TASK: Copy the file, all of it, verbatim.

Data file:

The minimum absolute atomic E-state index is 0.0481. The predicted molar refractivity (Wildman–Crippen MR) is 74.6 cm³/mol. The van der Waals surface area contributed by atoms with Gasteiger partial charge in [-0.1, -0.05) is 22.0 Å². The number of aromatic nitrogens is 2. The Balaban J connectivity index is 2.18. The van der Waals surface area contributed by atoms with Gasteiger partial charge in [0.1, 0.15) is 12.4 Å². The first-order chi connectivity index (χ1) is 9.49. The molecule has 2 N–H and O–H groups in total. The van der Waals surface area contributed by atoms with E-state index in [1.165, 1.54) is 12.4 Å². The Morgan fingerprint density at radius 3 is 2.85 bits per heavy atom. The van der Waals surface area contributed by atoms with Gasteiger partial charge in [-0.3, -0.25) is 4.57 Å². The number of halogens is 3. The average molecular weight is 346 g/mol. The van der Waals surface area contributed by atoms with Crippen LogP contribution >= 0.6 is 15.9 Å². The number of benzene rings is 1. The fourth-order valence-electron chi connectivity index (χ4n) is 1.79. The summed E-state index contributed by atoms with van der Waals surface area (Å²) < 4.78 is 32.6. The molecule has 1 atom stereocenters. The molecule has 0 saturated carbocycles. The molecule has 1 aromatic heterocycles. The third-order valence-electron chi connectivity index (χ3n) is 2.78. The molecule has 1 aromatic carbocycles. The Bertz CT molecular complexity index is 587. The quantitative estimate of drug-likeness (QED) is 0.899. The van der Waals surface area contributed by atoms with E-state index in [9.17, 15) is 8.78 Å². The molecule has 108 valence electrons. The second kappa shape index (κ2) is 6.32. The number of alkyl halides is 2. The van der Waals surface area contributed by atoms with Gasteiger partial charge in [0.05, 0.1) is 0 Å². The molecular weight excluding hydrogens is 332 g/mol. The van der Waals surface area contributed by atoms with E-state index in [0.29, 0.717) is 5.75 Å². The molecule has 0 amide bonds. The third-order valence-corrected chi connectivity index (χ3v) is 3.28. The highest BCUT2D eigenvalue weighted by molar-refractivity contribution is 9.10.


The minimum absolute atomic E-state index is 0.0481. The predicted molar refractivity (Wildman–Crippen MR) is 74.6 cm³/mol. The van der Waals surface area contributed by atoms with Gasteiger partial charge in [-0.1, -0.05) is 22.0 Å². The number of aromatic nitrogens is 2. The Balaban J connectivity index is 2.18. The van der Waals surface area contributed by atoms with Gasteiger partial charge in [0.1, 0.15) is 12.4 Å². The first-order chi connectivity index (χ1) is 9.49. The molecule has 2 N–H and O–H groups in total. The van der Waals surface area contributed by atoms with E-state index in [1.165, 1.54) is 12.4 Å². The Morgan fingerprint density at radius 3 is 2.85 bits per heavy atom. The van der Waals surface area contributed by atoms with Gasteiger partial charge in [-0.3, -0.25) is 4.57 Å². The number of halogens is 3. The average molecular weight is 346 g/mol. The van der Waals surface area contributed by atoms with Crippen LogP contribution >= 0.6 is 15.9 Å². The number of benzene rings is 1. The fourth-order valence-electron chi connectivity index (χ4n) is 1.79. The summed E-state index contributed by atoms with van der Waals surface area (Å²) < 4.78 is 32.6. The molecule has 1 atom stereocenters. The molecule has 0 saturated carbocycles. The molecule has 1 aromatic heterocycles. The third-order valence-electron chi connectivity index (χ3n) is 2.78. The molecule has 1 aromatic carbocycles. The Bertz CT molecular complexity index is 587. The quantitative estimate of drug-likeness (QED) is 0.899. The van der Waals surface area contributed by atoms with E-state index in [9.17, 15) is 8.78 Å². The molecule has 108 valence electrons. The second kappa shape index (κ2) is 6.32. The number of alkyl halides is 2. The van der Waals surface area contributed by atoms with Gasteiger partial charge in [0.05, 0.1) is 0 Å². The molecular weight excluding hydrogens is 332 g/mol. The van der Waals surface area contributed by atoms with E-state index in [0.29, 0.717) is 5.75 Å². The molecule has 0 amide bonds. The third-order valence-corrected chi connectivity index (χ3v) is 3.28. The highest BCUT2D eigenvalue weighted by molar-refractivity contribution is 9.10.